Another issue which came up in the meeting, a veteran worker told the newsletter, is that the C-Crew—which works split shifts during the week—is not getting paid shift premiums after ten hours. Multiple grievances are also getting swept under the rug, workers said. Lower seniority workers do not get vacation days and have to take their vacation days during shut down. What is worse, if they have not accrued adequate vacation time, they have to go on unemployment during shut down.
“The membership was not strongly in favor of being able to take vacation days when we want,” the local officials claimed. But the truth is that rank-and-file workers have absolutely no say-so in the negotiations, and the UAW does what management demands and ignores what workers need and want.
Summing up the widely-felt disgust with the UAW, one worker at the meeting later told the Autoworker Newsletter, “’We have to be competitive means’, ‘You are not getting anything better than this.’ People feel like they are not represented.”
In 2007, the UAW handed over $607 million in concessions to Ford, which was supposed to have been reimbursed when the company turned a profit. When the workers raised the matter, the reply was the same: “You are working today because we did that then. If we didn’t give up concessions, Ford would be building all its trucks in Mexico.”
In the contract the UAW is telling workers to ratify now, the Christmas bonus of $1,500 is taken away and allowed absences are reduced from 9 to 7. “The union kept saying, ‘We fought for this, we fought for that,’ but they just gave things back,” he said.
In 2015, workers charged that Local 600 officials stuffed the ballot in 2015, enabling the UAW to claim that the contract passed nationally by a razor thin majority of 51-49 percent. Appeals for a recount to the UAW International’s Public Review Board were rejected out of hand. Once again workers are raising concerns over the way the local is conducting its balloting.
One worker who attended Wednesday’s meeting told the WSWS, “Nobody knew there was going to be a vote, or how the process was going to take place. The barrels are just sitting there from today until next Wednesday,” she said, referring to barrels the union uses to collect ballots. “It raised a lot of red flags in my eyes,” she said.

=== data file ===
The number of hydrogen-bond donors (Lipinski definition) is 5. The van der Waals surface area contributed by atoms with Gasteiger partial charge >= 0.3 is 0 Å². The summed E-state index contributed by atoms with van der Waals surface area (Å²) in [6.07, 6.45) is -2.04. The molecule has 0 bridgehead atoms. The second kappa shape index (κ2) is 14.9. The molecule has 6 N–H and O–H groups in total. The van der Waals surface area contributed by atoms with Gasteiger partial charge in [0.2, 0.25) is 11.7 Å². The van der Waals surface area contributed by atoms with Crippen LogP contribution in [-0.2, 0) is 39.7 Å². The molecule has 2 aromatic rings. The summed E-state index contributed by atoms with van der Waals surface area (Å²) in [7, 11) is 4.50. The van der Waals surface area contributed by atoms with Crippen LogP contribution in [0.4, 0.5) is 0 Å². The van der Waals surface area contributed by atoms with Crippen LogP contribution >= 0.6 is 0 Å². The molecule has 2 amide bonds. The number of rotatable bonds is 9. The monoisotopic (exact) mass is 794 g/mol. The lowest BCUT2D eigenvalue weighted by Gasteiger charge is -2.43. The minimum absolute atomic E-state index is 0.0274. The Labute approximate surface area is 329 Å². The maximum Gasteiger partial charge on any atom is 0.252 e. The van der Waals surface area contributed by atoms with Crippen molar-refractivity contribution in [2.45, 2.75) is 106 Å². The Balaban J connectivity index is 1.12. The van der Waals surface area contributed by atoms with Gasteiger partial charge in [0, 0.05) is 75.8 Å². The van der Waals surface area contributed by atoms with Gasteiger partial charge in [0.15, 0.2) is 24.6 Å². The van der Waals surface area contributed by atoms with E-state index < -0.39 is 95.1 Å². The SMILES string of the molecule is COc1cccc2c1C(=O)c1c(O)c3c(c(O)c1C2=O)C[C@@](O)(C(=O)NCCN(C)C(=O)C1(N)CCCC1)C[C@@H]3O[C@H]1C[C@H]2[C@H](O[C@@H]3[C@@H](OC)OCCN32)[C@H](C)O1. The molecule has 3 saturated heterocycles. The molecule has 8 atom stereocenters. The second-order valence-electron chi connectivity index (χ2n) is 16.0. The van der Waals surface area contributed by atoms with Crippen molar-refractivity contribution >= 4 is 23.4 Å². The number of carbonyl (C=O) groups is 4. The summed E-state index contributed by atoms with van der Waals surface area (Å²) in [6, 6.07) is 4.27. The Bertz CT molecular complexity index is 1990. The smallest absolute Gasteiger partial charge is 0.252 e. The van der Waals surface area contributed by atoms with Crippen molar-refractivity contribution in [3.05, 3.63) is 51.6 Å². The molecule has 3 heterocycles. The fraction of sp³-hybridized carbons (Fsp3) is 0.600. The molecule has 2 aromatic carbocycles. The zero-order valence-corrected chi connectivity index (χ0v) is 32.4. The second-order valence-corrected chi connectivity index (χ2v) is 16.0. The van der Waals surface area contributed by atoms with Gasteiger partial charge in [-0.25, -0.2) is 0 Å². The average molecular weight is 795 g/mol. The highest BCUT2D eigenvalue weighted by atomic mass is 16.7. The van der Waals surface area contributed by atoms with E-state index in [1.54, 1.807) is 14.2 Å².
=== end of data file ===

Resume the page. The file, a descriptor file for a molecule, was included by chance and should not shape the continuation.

Outside the meeting, Local 600 officials also tried to bully supporters of the WSWS Autoworker Newsletter who were passing out statements calling for a “No” vote on the contract. A group of five or six bureaucrats surrounded the WSWS supporters and told them that public sidewalks outside of the union hall all belonged to the UAW and demanded that they cross the street. Then they followed the Autoworker Newsletter supporters, telling them that those sidewalks also belonged to the UAW.
In 2015, Local 600 officials physically ejected two WSWS reporters from a public press conference where then-UAW Vice President Jimmy Settles threatened that workers would lose their jobs if they voted down the agreement.
Local 600 is the home local of UAW Interim President Rory Gamble, who recently took over from Gary Jones after federal prosecutors closed in on Jones as part of their investigation in the embezzlement of union funds.
Gamble was Local 600 vice president for two terms in the 2000s, when deep concessions were imposed on Ford workers. He was then promoted to UAW Region 1-A Director for three terms. While Gamble claims to be “cleaning up” the UAW, he is part of a corrupt union apparatus and, as head of the UAW-Ford Department, is the chief architect of the sellout contract the UAW is now trying to ram past Ford workers.
Ironically, a historical marker on the side of the Local 600 union hall honors the four workers murdered during the 1932 Hunger March at the Ford Rouge complex, when Dearborn police and Ford security guards shot and clubbed hundreds of workers demanding jobs during the Great Depression. Over the last four decades, Ford has outsourced its thuggery to the UAW.